City and state laws ban cockfighting
While walking along Kamehameha Highway in Kipapa Gulch between Waipio Gentry and Mililani on a Sunday a while back, I saw an area with dozens of rooster hutches and a crowd of men. They were holding the roosters and letting them peck at each other, and then it looked like they were dropping them on the ground to see if they'd fight. I've heard that cockfighting is illegal in Hawaii, but I don't know the rules about raising the roosters and what those men were doing. Was I witnessing a crime? What part of cockfighting is illegal?
Answer:There are two laws here that make cockfighting illegal, according to Capt. Frank Fujii, spokesman for the Honolulu Police Department: one regarding the use of gaffs, and the other covering cruelty to animals.
Under Section 7-1.2 of the Revised Ordinances of Honolulu, it is against the law to manufacture, buy, sell, exchange or have "gaffs or slashers, or any other sharp instrument designed to be attached in place of or to the natural spur of a gamecock or other fighting fowl."
The penalty is a fine of $50 to $1,000 and/or 30 days in jail.
But even if a gaff is not used, "if the bird handlers entice the birds to fight," police could still arrest participants under the cruelty to animals law, Fujii said.
Section 711-1109 of the Hawaii Revised Statutes makes it a misdemeanor offense if anyone "keeps, uses, or in any way is connected with or interested in the management of, or receives money for the admission of any person to, any place kept or used for the purpose of fighting or baiting any bull, bear, dog, cock, or other animal, and every person who encourages, aids, or assists therein, or who permits or suffers any place to be so kept or used."
When in doubt, Fujii said to just call HPD's Narcotics/Vice Division at 529-3101 or the Gambling Detail at 529-3475.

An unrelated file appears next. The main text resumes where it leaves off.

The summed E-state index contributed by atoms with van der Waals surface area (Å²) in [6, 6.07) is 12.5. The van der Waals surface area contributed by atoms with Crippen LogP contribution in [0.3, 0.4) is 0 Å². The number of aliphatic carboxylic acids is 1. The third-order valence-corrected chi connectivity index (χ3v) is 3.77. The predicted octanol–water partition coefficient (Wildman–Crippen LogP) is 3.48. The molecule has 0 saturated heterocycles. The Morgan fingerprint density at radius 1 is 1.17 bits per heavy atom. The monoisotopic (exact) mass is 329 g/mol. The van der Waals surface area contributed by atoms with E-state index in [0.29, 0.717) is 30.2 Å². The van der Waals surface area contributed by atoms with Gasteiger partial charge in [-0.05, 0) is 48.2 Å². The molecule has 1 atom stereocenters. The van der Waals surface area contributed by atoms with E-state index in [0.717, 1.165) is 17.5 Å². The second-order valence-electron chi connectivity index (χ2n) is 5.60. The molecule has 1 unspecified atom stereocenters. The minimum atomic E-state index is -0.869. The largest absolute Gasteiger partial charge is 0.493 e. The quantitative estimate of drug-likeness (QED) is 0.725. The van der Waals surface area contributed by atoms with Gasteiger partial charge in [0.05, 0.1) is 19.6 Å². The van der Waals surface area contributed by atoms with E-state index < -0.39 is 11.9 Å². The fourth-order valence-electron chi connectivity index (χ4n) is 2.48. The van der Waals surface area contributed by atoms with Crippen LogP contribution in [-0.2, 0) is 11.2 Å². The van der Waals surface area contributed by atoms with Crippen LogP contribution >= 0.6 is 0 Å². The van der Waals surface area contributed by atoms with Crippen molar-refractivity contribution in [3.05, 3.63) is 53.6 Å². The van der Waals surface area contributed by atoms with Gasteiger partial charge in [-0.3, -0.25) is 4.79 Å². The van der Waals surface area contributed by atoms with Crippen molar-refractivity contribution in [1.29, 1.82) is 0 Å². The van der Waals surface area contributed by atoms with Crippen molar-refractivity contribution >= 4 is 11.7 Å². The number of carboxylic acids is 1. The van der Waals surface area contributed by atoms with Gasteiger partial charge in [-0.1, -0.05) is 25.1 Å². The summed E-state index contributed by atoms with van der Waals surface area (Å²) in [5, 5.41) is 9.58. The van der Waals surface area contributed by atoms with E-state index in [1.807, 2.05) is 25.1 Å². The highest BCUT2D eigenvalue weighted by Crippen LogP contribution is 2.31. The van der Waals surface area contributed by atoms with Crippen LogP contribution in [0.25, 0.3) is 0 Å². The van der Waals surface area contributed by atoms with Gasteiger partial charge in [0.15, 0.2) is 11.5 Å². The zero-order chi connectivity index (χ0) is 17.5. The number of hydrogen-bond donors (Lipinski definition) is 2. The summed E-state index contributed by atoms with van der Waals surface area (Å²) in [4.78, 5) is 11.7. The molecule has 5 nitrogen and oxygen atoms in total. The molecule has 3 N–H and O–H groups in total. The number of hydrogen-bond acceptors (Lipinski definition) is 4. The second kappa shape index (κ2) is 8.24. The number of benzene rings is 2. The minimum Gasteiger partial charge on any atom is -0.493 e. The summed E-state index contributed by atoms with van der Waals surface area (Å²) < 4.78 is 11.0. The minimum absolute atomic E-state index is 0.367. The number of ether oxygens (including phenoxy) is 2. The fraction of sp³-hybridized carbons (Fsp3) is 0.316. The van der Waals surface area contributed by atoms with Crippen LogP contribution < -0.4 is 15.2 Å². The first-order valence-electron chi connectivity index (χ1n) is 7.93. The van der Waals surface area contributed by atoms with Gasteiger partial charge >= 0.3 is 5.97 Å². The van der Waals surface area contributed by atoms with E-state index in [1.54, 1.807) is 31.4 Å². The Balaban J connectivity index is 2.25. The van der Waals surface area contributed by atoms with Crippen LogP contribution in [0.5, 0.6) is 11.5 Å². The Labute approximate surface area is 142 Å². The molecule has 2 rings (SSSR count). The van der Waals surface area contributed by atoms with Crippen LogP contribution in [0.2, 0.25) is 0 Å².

However, he said it is more difficult to "bust" people for gambling because "it's hard to witness those violations."
Q:Is it legal for a company doing work on Ka Uka Boulevard, between Ukee and Puahi streets, to block the right lane? For two weeks they coned off a portion of the lane for cement and other big trucks. Aren't they supposed to provide sufficient warning? There is no sign warning drivers of the lane blockage, and only four cones are used to merge the right lane into the left lane. The worst part is that this is being done during the afternoon rush hour.
A:In this case a contractor was hired to put in curb ramps in the area, said Ty Fukumitsu, traffic engineer with the city Department of Transportation Services.
The contractor has since finished the work you cite but is still installing ramps in the Waipio area.
The company was "reminded" that it must comply with contract requirements, including putting up adequate warning signs and completing work before 3:30 p.m. -- before the afternoon rush hour, Fukumitsu said.
If you find this is not the case, he advised calling HPD at 911 or the Department of Transportation Services at 527-6009.
Got a question or complaint?
Call 529-4773, fax 529-4750, or write to Kokua Line, Honolulu Star-Bulletin, 500 Ala Moana Blvd., No. 7-210, Honolulu 96813. As many as possible will be answered. E-mail to email@example.com
. See also: Useful phone numbers